The U.S. Has Trouble Finding Allies for Its “Chip War” against China
The primary aim of the visit of U.S. Speaker of the House Nancy Pelosi to Taiwan on Aug. 4 was to intentionally cross the “red line” clearly laid down by Beijing by supporting and encouraging separatist forces on the island, in violation of Washington’s commitment to the One China policy (cf. SAS 31, 32/22).
But another major aim was to try and convince Taiwanese chip manufacturers to invest in production in the United States, which is far behind in this sector, making any economic decoupling from China very much of an illusion.
So far behind, in fact, that the U.S. Congress passed in July a new law (CHIPS Act), providing $52 billion in government subsidies and some $24 bn in tax incentives for companies producing semiconductors. The U.S. represents only about 12% of this sector, while Taiwan dominates the market, currently manufacturing some 50% of the microchips used worldwide.
In the context of the “chip war” Washington intends to launch, Nancy Pelosi had lunch in Taipei with Morris Chang, the founder and former chairman of Taiwan Semiconductor Manufacturing Company (TSMC), the world’s leading semiconductor manufacturer. According to an article in Asia Times by George Koo, a former adviser to U.S. business ventures in China, the Speaker of the House urged him to complete his company’s new site in Arizona and to locate more production outside of China. “Chang’s polite reply to Pelosi”, Koo writes, “was that building semiconductor fabs [fabrication plants] in different locations is not economically or technically practical. An American citizen, Chang did not say that he did not think the US has the needed skilled personnel, which he had said on other occasions.”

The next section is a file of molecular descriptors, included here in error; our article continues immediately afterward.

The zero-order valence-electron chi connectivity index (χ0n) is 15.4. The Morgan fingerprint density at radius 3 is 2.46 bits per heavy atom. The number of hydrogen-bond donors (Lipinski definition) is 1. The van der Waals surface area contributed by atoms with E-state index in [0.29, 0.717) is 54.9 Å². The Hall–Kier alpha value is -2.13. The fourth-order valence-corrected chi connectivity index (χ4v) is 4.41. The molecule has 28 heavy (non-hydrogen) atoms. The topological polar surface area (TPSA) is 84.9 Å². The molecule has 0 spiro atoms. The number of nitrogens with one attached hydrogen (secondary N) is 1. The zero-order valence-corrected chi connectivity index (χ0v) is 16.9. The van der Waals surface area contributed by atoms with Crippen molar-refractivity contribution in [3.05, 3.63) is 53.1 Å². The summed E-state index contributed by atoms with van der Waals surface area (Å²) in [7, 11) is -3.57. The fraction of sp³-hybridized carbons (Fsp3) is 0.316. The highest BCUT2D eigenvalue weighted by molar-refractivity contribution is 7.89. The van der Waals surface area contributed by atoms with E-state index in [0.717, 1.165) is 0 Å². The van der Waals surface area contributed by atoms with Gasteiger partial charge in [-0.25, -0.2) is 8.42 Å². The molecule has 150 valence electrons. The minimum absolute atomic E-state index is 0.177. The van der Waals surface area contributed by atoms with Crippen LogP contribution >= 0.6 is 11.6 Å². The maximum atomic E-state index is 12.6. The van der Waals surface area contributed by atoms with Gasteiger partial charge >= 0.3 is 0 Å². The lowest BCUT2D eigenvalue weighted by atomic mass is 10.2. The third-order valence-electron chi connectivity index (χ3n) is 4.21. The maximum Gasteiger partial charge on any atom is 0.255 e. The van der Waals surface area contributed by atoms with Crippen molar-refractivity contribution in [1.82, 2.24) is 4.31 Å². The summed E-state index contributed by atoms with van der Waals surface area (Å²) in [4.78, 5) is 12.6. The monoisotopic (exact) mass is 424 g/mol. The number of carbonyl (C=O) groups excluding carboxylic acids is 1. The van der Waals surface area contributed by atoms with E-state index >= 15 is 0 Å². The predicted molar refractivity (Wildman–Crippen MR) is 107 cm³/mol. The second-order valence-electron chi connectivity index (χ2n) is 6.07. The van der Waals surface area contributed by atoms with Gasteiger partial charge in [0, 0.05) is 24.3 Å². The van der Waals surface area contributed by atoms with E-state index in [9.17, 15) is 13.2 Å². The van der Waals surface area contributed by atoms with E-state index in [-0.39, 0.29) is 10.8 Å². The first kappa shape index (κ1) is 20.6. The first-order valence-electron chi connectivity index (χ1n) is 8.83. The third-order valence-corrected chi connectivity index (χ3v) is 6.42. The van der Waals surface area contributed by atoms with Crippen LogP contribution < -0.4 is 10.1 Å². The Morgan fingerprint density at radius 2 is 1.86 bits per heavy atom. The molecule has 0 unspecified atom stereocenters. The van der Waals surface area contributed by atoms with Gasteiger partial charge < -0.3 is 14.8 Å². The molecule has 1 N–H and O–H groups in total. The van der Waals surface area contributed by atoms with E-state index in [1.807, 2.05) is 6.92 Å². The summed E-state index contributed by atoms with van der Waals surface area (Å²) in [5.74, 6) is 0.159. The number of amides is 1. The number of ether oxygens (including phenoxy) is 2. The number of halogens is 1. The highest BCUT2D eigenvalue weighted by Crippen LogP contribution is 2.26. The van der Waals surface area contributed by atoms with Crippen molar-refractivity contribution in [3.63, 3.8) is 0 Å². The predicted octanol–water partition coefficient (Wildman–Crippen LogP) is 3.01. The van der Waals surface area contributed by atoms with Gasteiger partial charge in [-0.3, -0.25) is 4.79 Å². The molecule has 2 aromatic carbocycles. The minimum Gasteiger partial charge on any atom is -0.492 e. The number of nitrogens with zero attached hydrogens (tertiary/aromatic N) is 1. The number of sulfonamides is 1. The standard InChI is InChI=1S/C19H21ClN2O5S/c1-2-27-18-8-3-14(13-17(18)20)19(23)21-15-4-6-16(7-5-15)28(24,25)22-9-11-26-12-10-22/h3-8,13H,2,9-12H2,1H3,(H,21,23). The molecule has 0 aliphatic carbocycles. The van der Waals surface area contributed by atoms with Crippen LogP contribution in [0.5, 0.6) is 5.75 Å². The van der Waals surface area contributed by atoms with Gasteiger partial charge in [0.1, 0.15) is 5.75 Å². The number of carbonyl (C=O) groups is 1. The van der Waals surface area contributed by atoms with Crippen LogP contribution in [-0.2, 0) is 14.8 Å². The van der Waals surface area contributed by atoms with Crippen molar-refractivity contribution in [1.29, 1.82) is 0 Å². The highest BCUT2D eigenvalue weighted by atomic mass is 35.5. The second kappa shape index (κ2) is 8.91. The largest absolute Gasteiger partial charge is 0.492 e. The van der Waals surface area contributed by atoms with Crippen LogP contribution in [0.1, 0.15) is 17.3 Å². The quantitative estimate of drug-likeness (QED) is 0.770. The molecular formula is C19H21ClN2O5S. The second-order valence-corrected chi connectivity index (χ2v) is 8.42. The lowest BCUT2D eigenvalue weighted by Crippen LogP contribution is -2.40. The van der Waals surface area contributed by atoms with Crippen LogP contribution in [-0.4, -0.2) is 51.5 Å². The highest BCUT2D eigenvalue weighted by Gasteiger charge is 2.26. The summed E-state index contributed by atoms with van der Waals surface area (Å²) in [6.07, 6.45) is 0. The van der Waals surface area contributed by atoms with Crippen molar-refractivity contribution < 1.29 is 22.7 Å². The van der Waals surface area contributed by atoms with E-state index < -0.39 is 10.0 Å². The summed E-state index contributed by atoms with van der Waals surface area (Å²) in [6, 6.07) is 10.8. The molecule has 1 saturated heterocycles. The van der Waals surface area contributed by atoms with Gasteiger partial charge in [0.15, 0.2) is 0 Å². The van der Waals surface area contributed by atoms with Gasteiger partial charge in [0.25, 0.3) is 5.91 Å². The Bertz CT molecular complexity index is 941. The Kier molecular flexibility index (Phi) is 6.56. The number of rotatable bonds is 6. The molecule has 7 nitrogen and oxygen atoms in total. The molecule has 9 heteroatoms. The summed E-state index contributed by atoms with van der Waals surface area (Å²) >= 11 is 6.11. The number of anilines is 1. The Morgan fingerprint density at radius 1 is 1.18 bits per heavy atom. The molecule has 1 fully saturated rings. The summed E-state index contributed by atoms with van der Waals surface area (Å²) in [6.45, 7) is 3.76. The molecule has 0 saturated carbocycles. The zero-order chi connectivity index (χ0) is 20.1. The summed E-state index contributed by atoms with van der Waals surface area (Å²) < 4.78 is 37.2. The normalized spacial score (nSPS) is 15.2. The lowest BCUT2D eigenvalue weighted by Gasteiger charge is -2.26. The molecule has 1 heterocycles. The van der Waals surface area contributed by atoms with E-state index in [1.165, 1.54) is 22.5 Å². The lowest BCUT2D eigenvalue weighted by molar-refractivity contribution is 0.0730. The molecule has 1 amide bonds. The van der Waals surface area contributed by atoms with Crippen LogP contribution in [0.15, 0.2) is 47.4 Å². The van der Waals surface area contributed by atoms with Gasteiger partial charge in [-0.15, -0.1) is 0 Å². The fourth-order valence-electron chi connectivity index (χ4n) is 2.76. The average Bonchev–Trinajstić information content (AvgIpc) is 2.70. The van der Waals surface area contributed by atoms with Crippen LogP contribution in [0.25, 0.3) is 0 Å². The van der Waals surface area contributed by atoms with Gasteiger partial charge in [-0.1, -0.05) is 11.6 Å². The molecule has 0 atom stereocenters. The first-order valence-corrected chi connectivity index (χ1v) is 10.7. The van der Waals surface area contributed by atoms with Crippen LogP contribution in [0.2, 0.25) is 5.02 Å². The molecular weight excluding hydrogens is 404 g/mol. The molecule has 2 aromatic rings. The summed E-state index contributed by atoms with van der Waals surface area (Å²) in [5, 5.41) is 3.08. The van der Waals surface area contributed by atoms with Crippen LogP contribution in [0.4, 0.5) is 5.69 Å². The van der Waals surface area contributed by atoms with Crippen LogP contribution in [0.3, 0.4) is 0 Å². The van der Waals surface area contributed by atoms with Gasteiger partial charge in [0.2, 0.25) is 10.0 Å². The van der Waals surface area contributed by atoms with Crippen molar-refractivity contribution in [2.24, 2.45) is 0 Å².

Pelosi’s visit to South Korea was an even bigger failure in that respect. Her purpose, George Koo writes, was to “pressure Samsung and other chip makers in Korea to join TSMC and move their fabs to the US”. But if they accept the subsidies under the new law, they would have to stop supplying chips to China, which currently accounts for 60% of their output. “Giving up 60% of their business to comply with the American embargo would be a real dilemma for South Korea”, notes George Koo. That might explain why South Korean President Yoon Suk-yeol avoided meeting Nancy Pelosi and her delegation during their visit, with the excuse that he was on vacation.
As for Taiwan, China used to account for more than 20% of TSMC’s sales, before the Trump Administration “ordered it to stop providing advanced chips to Huawei, ZTE and others”. As a result, that figure is down to around 10%, according to the company.
Washington’s embargo has caused pain for the entire sector, Koo notes. He cites the example of the Dutch company ASML, the number one manufacturer of lithography machines needed to produce semiconductors. In addition to its most advanced extreme ultraviolet system which is under U.S. sanctions, the U.S. is now demanding the Netherlands also forbid export of an older generation of deep ultraviolet (DUV) machines to China, which represented in 2021 14.7% of the company’s total sales.”